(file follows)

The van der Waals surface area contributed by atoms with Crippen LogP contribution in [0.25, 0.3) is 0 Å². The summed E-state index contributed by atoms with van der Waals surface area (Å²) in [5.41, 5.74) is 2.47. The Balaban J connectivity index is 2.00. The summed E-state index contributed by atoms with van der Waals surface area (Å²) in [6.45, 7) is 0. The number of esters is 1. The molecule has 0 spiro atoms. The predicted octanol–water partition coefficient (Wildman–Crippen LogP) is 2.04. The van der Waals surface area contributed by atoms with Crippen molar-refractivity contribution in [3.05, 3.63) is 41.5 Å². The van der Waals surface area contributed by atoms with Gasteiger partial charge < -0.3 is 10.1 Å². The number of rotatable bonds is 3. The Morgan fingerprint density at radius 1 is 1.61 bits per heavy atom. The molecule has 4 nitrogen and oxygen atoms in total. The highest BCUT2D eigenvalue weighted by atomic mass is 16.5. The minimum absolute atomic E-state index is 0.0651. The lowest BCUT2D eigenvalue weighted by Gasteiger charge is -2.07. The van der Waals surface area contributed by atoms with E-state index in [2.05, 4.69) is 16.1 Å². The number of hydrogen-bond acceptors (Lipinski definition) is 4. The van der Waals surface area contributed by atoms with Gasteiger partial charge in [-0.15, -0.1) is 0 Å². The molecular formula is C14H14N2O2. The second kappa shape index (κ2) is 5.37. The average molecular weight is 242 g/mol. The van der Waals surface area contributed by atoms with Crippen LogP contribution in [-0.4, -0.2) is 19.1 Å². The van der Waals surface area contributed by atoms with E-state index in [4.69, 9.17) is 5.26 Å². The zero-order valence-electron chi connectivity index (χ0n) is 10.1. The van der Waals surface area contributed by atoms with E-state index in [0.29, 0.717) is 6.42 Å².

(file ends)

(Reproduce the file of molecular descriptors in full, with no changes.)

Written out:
The van der Waals surface area contributed by atoms with Crippen LogP contribution in [0.25, 0.3) is 0 Å². The summed E-state index contributed by atoms with van der Waals surface area (Å²) in [5.41, 5.74) is 2.47. The Balaban J connectivity index is 2.00. The summed E-state index contributed by atoms with van der Waals surface area (Å²) in [6.45, 7) is 0. The number of esters is 1. The molecule has 0 spiro atoms. The predicted octanol–water partition coefficient (Wildman–Crippen LogP) is 2.04. The van der Waals surface area contributed by atoms with Crippen molar-refractivity contribution in [3.05, 3.63) is 41.5 Å². The van der Waals surface area contributed by atoms with Gasteiger partial charge < -0.3 is 10.1 Å². The number of rotatable bonds is 3. The Morgan fingerprint density at radius 1 is 1.61 bits per heavy atom. The molecule has 4 nitrogen and oxygen atoms in total. The highest BCUT2D eigenvalue weighted by atomic mass is 16.5. The minimum absolute atomic E-state index is 0.0651. The lowest BCUT2D eigenvalue weighted by Gasteiger charge is -2.07. The van der Waals surface area contributed by atoms with E-state index in [2.05, 4.69) is 16.1 Å². The number of hydrogen-bond acceptors (Lipinski definition) is 4. The van der Waals surface area contributed by atoms with Gasteiger partial charge in [-0.15, -0.1) is 0 Å². The molecular formula is C14H14N2O2. The second kappa shape index (κ2) is 5.37. The average molecular weight is 242 g/mol. The van der Waals surface area contributed by atoms with Crippen LogP contribution in [-0.4, -0.2) is 19.1 Å². The van der Waals surface area contributed by atoms with E-state index in [4.69, 9.17) is 5.26 Å². The zero-order valence-electron chi connectivity index (χ0n) is 10.1. The van der Waals surface area contributed by atoms with E-state index in [0.29, 0.717) is 6.42 Å².